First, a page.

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Copenhagen

Driving through Denmark you will notice the many wind farms dotted across the landscape, including offshore turbines hugging the coast.

Denmark is a leader in renewable energy; well set to achieve its targeted 50% renewable sources before the 2020 date it set for itself.

Makes you wonder why Australia is so far behind. We have enormous potential in wind and solar, yet we are falling way behind. Enough! I won’t continue ranting here.

The generosity of the Jensen family also includes organising us to stay with Heidi’s cousin Nanna and her partner Mikkel in Copenhagen.

wpid-rps20151011_141207.jpgThey have a lovely apartment close to the city and lend us two bikes. We join the throngs of bicycles and meander through the city.

København (in Danish), started its life as a fishing village, growing into a major trading centre along the Baltic route in the 12th Century.

It became the royal residence and capital of Norway and Sweden in the proceeding centuries, during which many of the castles and towers still standing today were built.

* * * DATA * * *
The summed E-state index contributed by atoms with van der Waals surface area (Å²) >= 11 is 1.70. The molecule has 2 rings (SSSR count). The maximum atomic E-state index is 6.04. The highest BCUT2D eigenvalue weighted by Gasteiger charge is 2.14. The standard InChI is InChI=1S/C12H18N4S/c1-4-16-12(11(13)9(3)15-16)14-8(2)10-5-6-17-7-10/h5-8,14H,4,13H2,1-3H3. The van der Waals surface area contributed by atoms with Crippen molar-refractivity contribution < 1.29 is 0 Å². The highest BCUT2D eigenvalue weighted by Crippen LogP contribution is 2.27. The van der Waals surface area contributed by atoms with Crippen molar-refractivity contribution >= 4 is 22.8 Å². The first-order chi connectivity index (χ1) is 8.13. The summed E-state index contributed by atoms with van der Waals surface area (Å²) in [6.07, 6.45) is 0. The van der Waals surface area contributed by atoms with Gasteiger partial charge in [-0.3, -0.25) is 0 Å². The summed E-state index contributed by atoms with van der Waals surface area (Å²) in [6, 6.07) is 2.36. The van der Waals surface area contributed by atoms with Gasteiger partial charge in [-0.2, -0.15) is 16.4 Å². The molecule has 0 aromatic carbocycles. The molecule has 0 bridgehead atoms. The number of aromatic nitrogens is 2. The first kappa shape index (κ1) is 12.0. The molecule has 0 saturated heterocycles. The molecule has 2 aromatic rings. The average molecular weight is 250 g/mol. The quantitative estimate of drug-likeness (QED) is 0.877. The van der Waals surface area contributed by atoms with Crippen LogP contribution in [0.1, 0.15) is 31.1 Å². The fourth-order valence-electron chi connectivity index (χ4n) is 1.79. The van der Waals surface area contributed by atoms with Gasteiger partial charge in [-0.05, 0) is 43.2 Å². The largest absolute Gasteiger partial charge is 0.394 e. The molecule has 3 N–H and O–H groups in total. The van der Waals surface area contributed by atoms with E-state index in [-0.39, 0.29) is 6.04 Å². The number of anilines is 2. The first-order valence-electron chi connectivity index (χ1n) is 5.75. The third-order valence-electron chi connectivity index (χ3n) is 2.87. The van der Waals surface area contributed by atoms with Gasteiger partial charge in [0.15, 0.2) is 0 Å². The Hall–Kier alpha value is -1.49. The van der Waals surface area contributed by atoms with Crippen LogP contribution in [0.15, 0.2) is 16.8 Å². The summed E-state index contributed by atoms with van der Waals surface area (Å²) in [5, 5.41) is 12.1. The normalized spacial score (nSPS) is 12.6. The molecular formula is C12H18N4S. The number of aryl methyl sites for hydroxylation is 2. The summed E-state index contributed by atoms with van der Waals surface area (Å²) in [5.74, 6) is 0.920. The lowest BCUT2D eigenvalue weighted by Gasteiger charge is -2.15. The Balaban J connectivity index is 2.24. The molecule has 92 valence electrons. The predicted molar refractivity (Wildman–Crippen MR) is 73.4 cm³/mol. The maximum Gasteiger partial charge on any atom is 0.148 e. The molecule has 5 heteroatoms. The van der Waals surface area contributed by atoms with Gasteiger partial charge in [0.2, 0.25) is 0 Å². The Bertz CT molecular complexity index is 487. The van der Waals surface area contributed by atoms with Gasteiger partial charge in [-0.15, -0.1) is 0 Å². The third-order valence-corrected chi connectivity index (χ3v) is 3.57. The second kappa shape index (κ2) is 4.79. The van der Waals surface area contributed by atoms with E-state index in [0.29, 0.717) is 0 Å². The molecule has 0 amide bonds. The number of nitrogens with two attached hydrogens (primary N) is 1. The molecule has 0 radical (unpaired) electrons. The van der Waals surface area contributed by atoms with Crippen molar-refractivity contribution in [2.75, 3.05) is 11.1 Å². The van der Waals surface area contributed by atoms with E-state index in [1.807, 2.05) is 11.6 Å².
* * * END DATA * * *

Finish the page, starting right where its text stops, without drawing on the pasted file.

Copenhagen is a charming city with 5.6 million people, though with 20.6 million visitors passing through a year, it can feel crowded. It’s a city devoid of skyscrapers, even the modern architecture blends well with medieval bell towers and shingled rooftops.

We ticked off the tourist sites; the mermaid, the port, palace, changing of the guard, viking museum, Tiffany gardens etc etc.  We also enjoyed just chilling out in the park with a picnic, enjoying the balmy weather.

Nanna and Mikkel were wonderful hosts and are avid fans of Australia so, we hope to repay the hospitality sometime soon.

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